Friday, March 6, 2009

Orleans schools show big gains, but experts say its thanks to Katrina

NEW ORLEANS (AP) — New Orleans was one of 10 big-city school districts that scored at or above their state averages for student achievement in 2007, but that distinction comes with an asterisk, the author of a report released by an education think tank said Wednesday.

Tom Loveless, a senior fellow at the Brown Center on Education Policy at the Brookings Institution, said the same definition of districts was used as in analyzing student achievement scores from 2000. But Hurricane Katrina in 2005 changed the city's educational landscape.

For example, more than 100 schools fell under the New Orleans Public Schools system before Katrina; by 2007, after an overhaul of the city's long struggling public education system had begun, the local district retained control of a handful of schools — which also were among the best-performing in New Orleans.

The rest are now run by private organizations as charter schools or fall under the state-run Recovery School District. The recovery district last year estimated about 85 percent of its students were at least two years behind grade level in reading and math.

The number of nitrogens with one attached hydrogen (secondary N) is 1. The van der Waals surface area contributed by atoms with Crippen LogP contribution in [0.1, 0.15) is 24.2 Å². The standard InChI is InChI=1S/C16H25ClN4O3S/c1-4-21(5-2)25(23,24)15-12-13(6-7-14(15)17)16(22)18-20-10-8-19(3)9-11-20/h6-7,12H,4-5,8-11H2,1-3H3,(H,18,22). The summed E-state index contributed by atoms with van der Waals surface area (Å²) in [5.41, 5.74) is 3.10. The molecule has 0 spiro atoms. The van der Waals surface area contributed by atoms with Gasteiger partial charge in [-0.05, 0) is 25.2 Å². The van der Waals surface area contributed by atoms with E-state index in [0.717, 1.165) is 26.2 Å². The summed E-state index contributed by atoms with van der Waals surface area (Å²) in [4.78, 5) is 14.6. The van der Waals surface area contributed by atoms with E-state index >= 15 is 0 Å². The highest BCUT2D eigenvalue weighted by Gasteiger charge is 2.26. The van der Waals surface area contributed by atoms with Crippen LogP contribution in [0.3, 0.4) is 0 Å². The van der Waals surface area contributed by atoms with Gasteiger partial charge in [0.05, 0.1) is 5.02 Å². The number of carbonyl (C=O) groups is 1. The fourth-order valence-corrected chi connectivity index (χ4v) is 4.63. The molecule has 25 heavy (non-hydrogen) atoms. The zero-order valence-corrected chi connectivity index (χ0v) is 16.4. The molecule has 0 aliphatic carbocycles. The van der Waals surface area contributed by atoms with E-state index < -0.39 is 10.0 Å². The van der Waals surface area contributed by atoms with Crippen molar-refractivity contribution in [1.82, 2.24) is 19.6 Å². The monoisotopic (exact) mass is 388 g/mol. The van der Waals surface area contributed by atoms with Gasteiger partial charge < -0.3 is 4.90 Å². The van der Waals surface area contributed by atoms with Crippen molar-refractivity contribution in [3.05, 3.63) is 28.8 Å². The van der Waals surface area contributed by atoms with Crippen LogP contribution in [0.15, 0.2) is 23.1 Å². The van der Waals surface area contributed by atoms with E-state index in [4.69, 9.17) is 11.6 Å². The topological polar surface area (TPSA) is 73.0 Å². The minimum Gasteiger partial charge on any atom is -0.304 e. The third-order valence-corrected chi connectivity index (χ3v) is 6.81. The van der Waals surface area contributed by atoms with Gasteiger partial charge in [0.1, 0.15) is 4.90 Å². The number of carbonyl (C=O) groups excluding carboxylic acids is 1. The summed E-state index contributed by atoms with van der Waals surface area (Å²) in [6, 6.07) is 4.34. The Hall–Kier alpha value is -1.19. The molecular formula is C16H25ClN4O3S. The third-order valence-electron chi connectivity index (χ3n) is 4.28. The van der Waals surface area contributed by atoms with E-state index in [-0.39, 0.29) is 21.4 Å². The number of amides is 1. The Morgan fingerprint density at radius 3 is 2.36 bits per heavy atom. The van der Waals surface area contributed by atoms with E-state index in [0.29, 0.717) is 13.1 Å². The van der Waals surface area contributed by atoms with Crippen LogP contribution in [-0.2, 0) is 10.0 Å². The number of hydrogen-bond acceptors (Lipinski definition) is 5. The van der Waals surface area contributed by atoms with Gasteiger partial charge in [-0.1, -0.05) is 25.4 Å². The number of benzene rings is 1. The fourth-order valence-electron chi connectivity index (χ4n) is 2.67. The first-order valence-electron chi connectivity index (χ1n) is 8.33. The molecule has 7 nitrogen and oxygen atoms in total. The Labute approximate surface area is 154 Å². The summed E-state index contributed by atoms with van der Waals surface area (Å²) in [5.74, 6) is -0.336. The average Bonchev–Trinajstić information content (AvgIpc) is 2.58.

Loveless said charter, recovery district, alternative and laboratory schools were not included in the New Orleans Public Schools' score.

"Obviously, New Orleans is a special case and is singled out as such in the report," Loveless said, adding he is not confident saying New Orleans' schools overall have made the level of progress indicated in the report.

"There just have been so many other things that have gone on in New Orleans from 2000 to 2007, it's definitely with an asterisk."

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